Maria Luigi Carlo Zenobio Salvatore Cherubini, an Italian composer, born in Florence, Sept. 8, 1760, died in Paris, March 15, 1842. He studied under his father, who was a pianist, and in 1769) under Bartolommeo and Ales-sandro Felici, also under Pietro Bizzari and Giuseppe Castrucci. In 1773 he produced a mass, which, with other of his compositions, attracted the attention of the grand duke Leopold, who enabled him to become a pupil of Sarti of Bologna, under whom he studied from 1778 to 1782. As early as 1780 he produced his first opera, Quinto Fabio, at Alessandria, and in 1784 he had already produced eight operas in the theatres of Italy. In that year he went to London, but in 1786 took up his residence in Paris. In 1785 he composed for the London Italian opera La finta principessa and Giulio Sabino; in 1788 at Turin his IJi-genia in Aulide; and in the winter of the same year he brought out his Demophoon, and in 1791 his Lodo'islca, at Paris. The latter opera established his fame, and was followed by Elisa, Medee, L'hotellerie portugaise, Les deux journees, Anacreon, and his ballet of Achille a Scyros. In 1806 he produced Faniska at Vienna; in 1809, Pimmalione at Paris; in 1813, Les Abencerrages; in 1814, Bayard a Mezieres, in conjunction with Cutel, Boieldieu, and Nicolo; in 1821, Blanche de Provence, in concert with Paer, Bo'ieldieu, Berton, and Kreutzer; and in 1833, All Baba. He excelled most in sacred music.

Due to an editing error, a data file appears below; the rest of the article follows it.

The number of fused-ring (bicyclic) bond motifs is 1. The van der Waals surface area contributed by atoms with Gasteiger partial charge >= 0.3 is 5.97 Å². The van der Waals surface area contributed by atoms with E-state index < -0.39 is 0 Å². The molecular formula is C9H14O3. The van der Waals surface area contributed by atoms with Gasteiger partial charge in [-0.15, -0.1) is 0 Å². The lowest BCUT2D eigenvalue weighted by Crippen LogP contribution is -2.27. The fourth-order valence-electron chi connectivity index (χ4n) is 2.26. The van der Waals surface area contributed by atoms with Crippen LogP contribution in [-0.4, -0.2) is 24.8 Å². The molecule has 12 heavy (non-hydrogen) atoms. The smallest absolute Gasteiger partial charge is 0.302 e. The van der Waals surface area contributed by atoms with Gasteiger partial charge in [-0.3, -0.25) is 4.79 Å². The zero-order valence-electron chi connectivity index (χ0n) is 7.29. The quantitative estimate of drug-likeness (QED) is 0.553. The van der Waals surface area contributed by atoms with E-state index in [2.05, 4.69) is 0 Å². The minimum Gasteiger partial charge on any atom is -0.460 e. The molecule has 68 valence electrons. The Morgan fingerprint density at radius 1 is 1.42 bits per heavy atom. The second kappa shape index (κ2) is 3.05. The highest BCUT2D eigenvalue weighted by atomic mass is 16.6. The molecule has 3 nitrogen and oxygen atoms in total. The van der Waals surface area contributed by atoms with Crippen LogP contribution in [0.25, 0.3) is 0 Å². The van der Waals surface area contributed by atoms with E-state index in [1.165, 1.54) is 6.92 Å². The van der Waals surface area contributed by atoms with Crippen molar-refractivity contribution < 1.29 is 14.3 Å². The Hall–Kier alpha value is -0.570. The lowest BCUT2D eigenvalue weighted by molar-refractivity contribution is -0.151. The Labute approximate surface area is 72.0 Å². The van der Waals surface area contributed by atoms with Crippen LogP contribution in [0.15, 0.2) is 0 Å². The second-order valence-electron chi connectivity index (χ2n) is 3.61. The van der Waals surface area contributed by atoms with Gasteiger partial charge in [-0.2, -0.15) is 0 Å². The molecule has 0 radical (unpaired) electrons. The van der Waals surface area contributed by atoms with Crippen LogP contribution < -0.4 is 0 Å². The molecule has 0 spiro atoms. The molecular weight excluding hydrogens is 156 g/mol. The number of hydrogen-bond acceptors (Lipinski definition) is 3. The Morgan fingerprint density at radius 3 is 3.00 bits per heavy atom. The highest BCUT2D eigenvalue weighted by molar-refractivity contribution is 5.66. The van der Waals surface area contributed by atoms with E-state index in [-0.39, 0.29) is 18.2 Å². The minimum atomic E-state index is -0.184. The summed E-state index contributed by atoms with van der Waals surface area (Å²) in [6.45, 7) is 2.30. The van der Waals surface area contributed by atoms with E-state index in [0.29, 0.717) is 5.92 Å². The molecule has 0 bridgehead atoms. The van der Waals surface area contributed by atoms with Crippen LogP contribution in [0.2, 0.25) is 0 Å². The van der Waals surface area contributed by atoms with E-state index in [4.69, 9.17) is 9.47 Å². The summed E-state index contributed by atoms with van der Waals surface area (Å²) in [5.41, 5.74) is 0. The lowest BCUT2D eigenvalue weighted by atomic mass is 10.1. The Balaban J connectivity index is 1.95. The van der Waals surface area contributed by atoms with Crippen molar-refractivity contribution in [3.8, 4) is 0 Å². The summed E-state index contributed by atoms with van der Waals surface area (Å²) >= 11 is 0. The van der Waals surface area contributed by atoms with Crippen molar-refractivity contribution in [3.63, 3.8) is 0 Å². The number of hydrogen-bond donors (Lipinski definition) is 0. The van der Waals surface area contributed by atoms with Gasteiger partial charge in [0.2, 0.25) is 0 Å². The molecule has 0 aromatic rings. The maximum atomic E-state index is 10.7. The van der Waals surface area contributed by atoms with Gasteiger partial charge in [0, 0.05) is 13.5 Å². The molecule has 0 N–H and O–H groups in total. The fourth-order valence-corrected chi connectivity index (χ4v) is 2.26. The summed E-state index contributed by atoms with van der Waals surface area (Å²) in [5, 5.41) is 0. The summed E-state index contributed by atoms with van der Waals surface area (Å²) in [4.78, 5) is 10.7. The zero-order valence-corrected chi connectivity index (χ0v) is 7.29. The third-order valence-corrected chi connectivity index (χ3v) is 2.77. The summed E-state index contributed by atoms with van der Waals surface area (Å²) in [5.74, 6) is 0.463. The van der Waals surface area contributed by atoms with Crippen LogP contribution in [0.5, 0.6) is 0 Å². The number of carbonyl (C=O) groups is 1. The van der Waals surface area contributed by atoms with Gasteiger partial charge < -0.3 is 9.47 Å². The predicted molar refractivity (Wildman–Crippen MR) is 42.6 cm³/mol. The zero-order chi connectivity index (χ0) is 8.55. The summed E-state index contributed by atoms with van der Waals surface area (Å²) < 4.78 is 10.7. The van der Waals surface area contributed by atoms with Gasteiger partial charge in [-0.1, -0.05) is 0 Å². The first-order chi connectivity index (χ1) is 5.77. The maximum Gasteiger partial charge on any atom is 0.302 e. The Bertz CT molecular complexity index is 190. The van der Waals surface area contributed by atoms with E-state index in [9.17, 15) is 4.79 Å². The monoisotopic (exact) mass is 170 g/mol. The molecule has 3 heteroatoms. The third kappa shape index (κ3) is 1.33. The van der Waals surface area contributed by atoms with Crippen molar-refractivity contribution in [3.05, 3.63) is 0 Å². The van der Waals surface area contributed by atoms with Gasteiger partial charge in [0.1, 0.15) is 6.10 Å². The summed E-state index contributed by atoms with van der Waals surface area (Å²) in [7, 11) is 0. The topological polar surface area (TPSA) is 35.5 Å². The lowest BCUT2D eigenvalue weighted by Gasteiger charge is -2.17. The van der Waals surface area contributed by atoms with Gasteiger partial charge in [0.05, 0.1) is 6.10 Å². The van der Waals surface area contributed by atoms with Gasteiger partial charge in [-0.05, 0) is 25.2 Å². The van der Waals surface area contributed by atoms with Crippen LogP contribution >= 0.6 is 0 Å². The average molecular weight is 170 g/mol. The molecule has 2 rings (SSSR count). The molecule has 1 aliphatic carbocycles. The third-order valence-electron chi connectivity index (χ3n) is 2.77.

His celebrated mass in F for three voices, his grand Requiem, and his Messi sacre are the noblest monuments of his genius. Haydn and Beethoven pronounced him the greatest sacred composer of the age. From 1822 till his death he was director of the conservatory of Paris, with which he had been connected from the date of its foundation in 1795, and which is greatly indebted to him for its prosperity. Among his pupils were Bo'ieldieu, Auber, Carafa, and Halevy. Cherubini was never in favor with Napoleon, but from 1816 to 1830 he was superintendent of the music of the king. Adolphe Adam wrote of him after his death: "Contemporary of Haydn, Mozart, Beethoven, and Rossini, Cherubini seems to have been placed by nature among those great geniuses as a moderator, whose wisdom and firmness were destined to counteract their eccentricities." - The most important of Cherubini's literary works is Methode de con-tre-point et de fugue, published in 1835, containing a summary of the lessons in strict composition which for several years he had given at the conservatory.
He was enthusiastically devoted to his profession, and his independence frequently manifested itself.